How I Self-Published a Graphic Novel (5/10)

This is the fifth in a ten entry series of blog posts about my experiences self-publishing my first graphic novel, Tonoharu: Part One.

This guide is offered with no guarantees. I’ve done my best to provide accurate information, but I assume no responsibility for any negative consequences that result from following my advice. For other important disclaimers, please see the first entry in the series. Links to other installments in the series can be found on the bottom of this page.

Part Five: The Xeric Grant
If you’re thinking about self-publishing a comic book/graphic novel, you may already familiar with the Xeric Foundation, a non-profit organization that distributes grants to comic book self-publishers. If you’re not, please see this blog entry I wrote a while back, or better yet, visit the Xeric Foundation’s official website.

The Xeric Grant is great for a number of reasons. The most obvious being, it’s free money. You have to use Xeric funds for expenses directly related to the publication, marketing, and distribution of your comic (so you can’t use it to pay your rent or gambling debts), but other that that, it’s pretty much no strings attached. You never have to repay it, and you keep the copyright to your work. I probably already had you at “free money”, but to belabor the point, here are a couple other things that make applying for the Xeric Grant a good idea:

It’s prestigious. You’ll be able to say you’ve received a grant to publish your work, which will add an air of legitimacy to your self-publishing endeavor, making it easier to get press coverage, etc. People in the small press / alternative comics world know what the Xeric Grant is, and it’ll probably open a few doors for you there (not wide open, but a few doors that are open just a crack is better than nothing).

By applying for the Xeric Grant and receiving a “yay” or “nay” from them, you are in essence receiving free, unbiased feedback from an organization that intimately understands the world of comic book self-publishing. If the Xeric Foundation is unwilling to fund you, it might be a sign that your work isn’t quite ready for a serious self-publishing effort. After all, if you can’t secure the go-ahead from an organization that exists solely to give money away, what are the odds you’ll be able to convince for-profit organizations like distributors or booksellers to work with you?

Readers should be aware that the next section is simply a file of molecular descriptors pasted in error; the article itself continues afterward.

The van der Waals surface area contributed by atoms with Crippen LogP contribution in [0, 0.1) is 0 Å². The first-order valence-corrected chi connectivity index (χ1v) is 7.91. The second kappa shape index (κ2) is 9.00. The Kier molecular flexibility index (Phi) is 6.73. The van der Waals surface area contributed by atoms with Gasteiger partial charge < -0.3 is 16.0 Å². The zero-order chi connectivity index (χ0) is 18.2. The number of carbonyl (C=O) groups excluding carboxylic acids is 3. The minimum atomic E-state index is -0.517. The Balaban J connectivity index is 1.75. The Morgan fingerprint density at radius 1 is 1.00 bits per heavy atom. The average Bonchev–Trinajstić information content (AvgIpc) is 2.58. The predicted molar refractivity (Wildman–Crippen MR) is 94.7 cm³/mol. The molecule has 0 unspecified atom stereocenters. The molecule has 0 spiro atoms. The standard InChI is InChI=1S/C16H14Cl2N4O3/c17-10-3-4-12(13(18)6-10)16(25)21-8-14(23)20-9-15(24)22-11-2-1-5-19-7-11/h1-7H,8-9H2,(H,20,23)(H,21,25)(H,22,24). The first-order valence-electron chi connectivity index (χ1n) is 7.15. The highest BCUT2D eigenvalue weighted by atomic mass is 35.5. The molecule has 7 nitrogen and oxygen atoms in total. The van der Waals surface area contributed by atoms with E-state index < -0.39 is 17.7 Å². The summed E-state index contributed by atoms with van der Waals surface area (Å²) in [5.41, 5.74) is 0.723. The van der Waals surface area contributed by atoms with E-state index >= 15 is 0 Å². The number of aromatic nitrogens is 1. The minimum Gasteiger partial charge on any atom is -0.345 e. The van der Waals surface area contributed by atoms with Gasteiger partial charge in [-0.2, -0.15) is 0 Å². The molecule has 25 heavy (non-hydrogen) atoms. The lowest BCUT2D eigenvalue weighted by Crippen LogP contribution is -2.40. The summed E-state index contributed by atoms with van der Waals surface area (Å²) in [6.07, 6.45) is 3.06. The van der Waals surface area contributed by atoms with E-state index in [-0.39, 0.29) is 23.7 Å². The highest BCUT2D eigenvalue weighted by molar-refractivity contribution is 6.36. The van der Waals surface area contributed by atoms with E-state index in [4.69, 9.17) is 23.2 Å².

So even if you can afford to go it alone, I would strongly recommend applying for financial assistance from the Xeric Foundation to anyone from self-publishing their first graphic novel.

Applying for the Xeric Grant
First and foremost, I should mention that I am not a spokesperson for the Xeric Foundation, so my thoughts on what they may or may not be looking for in an application are by-and-large speculative. Granted, that speculation was the basis for my approach to the application which ultimately netted me a $10,000 grant, but since the following isn’t coming from the horse’s mouth, you should take all of it with a grain of salt.

As I was filling out the application, I tried to put myself in the application reviewer’s shoes. Make it clear to them that you take the whole thing seriously. Fill out forms completely, follow all the instructions to the letter, and present everything in a neat, professional manner.

The mock-up of my graphic novel was the most important aspect of my application of course, but in addition to that I tried to convey that I was someone who had a firm plan in place for how I would use the grant money, and that I would require little or no handholding. I was as specific as possible about my projected expenses, and how I would print, promote, and distribute my book.

For this preparation, I found The Self-Publishing Manual (mentioned previously in this entry) to be indispensable. I used it as the basis for my self-publishing plan.

I think the weakest part of my application was that I was very unclear about how much my book would cost to print up. At that point I hadn’t yet contacted any book printers yet, so I provided a very wide “guesstimate” of what I expected the book to cost. Luckily I got the grant anyway, but I think it would be a good idea to get quotes for book printers ahead of time, and submit the winning quote as part of your application. Not only would this help you determine how much money to ask the Xeric Foundation for, but it would also demonstrate to them that you’re ready to hit the ground running. My thoughts on dealing with book printers will be the subject of the next week’s entry.

The most current set of application guidelines for the Xeric Grant can be found here.

I had also intended to post my Xeric application as a part of this blog entry (for informational purposes), but for the life of me I can’t find the Word documents for that… Should I be able to track them down, I’ll update this entry later on and put a link to my application here.

Next week entry will be about dealing with book printers. Ta.


How I Self-Published a Graphic Novel
1/10 – Introductions / Disclaimers
2/10 – Honing Your Craft / Creating Your Comic
3/10 – Research, Research, Research
4/10 – Savings & Money Management
5/10 – The Xeric Grant
6/10 – Preparing for Press
7/10 – Working with Book Printers
8/10 – Distribution
9/10 – Marketing
10/10 – The Long Haul / Conclusion

Complete List of Recommended Self-Publishing Books / Resources

  • vogdoid

    those of us among your fans who closely followed the self-publishing project in real time are looking forward to a maelstrom of comicomedy goodness once this generous advice miniseries is complete!

  • Hi, thanks for the terrific advice, just wondering if the Xeric grant is just for US citizens or if others (read- Australian’s like me) can apply?
    Cheers, Dave